"If things don't get worked out in a couple months, we're just supposed to fire someone?" Hauge asked. "What happens if the data is wrong and you fire them? Does that open you up to a wrongful-termination suit?"
Knocke, the Homeland Security spokesman, disagreed. "If employers act in good faith and make an effort to comply with the law, there will be a safe harbor provision for them," he said.
Businesses should not be surprised by the new enforcement initiative, Bush administration officials said. The government has been sending out the "no-match" letters to employers since 1979.
"There's nothing different with the letter," said Mark Hinkle of the Social Security Administration. "What is different is an upcoming Homeland Security regulation that will be clarifying what businesses need to do if they receive a no-match letter."
No-match letters may be sent when there are inconsistencies between a worker's tax forms and records -- such as an individual's birth date or name spelling -- that the Social Security Administration has on file.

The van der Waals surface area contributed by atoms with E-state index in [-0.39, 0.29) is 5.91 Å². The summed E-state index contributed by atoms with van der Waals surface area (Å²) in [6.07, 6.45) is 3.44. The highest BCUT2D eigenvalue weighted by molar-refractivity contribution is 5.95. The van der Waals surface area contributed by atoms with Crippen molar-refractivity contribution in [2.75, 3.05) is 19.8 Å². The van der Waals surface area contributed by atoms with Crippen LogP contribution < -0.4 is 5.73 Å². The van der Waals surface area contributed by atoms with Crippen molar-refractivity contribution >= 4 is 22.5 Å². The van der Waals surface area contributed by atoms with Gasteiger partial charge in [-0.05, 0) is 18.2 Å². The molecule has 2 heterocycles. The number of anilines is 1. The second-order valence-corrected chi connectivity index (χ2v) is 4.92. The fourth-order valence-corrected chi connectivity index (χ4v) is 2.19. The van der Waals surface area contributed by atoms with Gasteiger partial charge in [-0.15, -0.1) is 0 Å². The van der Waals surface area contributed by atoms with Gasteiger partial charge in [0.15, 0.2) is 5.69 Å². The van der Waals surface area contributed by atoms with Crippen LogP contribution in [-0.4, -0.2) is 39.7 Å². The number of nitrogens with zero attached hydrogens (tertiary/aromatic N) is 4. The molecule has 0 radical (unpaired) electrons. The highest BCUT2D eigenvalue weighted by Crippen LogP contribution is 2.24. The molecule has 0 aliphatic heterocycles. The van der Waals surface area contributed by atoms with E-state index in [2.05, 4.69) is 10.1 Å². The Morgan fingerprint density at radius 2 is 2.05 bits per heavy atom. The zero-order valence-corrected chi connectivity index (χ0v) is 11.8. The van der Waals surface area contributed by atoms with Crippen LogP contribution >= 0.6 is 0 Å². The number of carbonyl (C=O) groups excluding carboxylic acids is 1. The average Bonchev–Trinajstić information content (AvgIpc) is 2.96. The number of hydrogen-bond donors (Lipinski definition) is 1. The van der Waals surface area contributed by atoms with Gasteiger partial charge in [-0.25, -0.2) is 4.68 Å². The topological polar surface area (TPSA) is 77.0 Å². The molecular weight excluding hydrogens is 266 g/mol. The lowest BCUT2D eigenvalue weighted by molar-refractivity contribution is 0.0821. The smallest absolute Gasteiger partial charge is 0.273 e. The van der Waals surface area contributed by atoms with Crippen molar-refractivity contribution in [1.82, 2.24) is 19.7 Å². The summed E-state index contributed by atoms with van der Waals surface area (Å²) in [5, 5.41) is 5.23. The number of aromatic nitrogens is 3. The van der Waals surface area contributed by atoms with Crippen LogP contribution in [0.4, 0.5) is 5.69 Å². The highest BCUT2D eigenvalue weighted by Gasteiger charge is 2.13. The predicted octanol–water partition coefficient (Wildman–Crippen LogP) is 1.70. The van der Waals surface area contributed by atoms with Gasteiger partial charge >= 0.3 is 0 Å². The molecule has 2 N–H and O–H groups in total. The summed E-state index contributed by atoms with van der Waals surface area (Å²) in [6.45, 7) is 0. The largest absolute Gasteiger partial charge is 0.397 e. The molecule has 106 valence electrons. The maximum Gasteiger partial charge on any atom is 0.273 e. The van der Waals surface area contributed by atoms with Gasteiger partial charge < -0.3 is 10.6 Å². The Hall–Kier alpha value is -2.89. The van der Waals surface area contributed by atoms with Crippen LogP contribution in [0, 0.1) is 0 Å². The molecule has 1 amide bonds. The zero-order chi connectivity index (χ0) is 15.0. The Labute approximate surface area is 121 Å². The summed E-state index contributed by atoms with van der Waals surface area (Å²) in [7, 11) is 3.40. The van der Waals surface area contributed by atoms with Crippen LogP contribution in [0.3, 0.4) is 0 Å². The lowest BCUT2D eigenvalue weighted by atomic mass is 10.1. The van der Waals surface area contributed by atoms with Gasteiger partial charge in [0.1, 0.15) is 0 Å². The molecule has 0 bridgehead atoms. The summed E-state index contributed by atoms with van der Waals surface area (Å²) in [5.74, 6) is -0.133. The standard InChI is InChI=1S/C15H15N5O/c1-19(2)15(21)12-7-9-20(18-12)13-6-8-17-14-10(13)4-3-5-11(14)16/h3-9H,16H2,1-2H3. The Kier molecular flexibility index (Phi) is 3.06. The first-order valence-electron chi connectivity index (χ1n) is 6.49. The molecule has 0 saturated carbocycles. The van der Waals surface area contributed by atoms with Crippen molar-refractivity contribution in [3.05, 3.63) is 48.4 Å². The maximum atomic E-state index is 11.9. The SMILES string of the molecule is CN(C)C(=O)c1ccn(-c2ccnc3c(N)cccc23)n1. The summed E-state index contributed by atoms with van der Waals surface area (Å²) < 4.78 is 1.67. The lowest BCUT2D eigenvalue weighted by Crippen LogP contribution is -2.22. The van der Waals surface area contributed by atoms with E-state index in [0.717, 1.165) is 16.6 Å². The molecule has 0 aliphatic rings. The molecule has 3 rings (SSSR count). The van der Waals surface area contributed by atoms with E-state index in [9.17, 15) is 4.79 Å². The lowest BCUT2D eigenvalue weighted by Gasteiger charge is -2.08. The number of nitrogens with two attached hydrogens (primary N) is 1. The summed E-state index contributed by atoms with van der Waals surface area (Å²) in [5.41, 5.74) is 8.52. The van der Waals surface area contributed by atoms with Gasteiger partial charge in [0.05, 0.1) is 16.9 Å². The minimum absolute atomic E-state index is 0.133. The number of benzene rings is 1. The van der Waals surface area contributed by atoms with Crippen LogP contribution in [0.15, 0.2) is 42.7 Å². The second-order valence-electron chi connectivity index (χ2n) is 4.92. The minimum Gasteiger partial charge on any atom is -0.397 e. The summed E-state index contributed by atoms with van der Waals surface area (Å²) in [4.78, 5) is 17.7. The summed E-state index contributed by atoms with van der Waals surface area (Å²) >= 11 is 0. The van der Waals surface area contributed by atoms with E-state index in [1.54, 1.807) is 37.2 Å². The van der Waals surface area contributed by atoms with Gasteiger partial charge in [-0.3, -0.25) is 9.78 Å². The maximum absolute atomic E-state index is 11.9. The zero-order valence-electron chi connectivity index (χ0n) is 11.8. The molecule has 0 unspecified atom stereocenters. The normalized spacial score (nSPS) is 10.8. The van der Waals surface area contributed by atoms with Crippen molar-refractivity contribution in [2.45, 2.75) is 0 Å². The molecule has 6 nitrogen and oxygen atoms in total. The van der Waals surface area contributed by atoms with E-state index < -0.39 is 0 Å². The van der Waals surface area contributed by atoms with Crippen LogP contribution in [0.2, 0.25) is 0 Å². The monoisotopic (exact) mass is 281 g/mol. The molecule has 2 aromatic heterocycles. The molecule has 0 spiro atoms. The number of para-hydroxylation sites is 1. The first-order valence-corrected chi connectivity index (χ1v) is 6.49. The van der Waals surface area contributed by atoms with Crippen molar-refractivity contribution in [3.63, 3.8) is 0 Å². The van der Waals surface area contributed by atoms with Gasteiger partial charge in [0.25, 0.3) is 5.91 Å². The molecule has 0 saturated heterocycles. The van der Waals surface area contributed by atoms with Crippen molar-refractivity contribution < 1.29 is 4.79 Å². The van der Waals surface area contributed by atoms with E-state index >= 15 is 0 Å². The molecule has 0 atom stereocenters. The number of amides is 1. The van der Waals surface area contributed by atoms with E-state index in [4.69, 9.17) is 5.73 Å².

In 2005, the administration sent 8.1 million letters to workers at their home addresses, asking them to resolve differences. About 1.5 million letters were mailed to the workers' place of employment when no home address was available.
For businesses that had more than 10 employees with discrepancies in their record, a third type of letter is mailed. Last year, the administration mailed 138,000 of those letters to employers, Hinkle said. This year, they anticipate a slight uptick to 140,000.
With the Homeland Security crackdown, Hinkle said the agency was expecting "some increase" in phone calls and foot traffic at its 1,300 offices across the country. "We really don't have a projection," Hinkle said. "We handle millions of phone calls and millions of visitors and millions of claims a year. So we'll deal with it as it occurs."
Although many employers have still to learn the details of the regulations, the major trade groups protesting the action expect Homeland Security to act soon despite industry objections. (emphasis added)
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